Etymology: Middle English absolut, from Anglo-French, from Latin absolutus, from past participle of absolvere to set free, absolve
Date: 14th century
a. free from imperfection ; perfect <it is a most absolute and excellent horse — Shakespeare> b. free or relatively free from mixture ; pure <absolute alcohol> c. outright, unmitigated <an absolute lie> 2. being, governed by, or characteristic of a ruler or authority completely free from constitutional or other restraint <absolute power> 3. a. standing apart from a normal or usual syntactical relation with other words or sentence elements <the absolute construction this being the case in the sentence “this being the case, let us go”> b. of an adjective or possessive pronoun standing alone without a modified substantive <blind in “help the blind” and ours in “your work and ours” are absolute> c. of a verb having no object in the particular construction under consideration though normally transitive <kill in “if looks could kill” is an absolute verb> 4. having no restriction, exception, or qualification <an absolute requirement> <absolute freedom> 5. positive, unquestionable <absolute proof> 6. a. independent of arbitrary standards of measurement b. relating to or derived in the simplest manner from the fundamental units of length, mass, and time <absolute electric units> c. relating to, measured on, or being a temperature scale based on absolute zero <absolute temperature>; specifically kelvin <10° absolute> 7. fundamental, ultimate <absolute knowledge> 8. perfectly embodying the nature of a thing <absolute justice> 9. being self-sufficient and free of external references or relationships <an absolute term in logic> <absolute music> 10. being the true distance from an aircraft to the earth's surface <absolute altitude> • absolute noun • absoluteness noun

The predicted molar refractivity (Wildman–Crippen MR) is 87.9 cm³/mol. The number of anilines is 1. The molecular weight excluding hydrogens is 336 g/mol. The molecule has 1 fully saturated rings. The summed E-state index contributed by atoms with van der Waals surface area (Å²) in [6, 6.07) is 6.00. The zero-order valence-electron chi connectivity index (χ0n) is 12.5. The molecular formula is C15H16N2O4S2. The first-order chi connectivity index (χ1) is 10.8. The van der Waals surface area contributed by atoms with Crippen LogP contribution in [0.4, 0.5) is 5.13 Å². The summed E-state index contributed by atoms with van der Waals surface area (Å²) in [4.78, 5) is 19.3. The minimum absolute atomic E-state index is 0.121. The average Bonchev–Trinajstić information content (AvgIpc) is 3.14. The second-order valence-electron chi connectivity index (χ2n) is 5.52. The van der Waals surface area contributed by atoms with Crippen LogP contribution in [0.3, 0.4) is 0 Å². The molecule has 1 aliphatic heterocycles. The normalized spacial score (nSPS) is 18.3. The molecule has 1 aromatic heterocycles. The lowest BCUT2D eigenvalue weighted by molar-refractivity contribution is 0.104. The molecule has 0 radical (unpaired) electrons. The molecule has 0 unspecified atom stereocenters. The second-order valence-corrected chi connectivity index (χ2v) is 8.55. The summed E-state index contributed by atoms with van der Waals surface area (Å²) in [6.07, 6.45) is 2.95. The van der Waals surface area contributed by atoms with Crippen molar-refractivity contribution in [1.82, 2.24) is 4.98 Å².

New Collegiate Dictionary. 2001.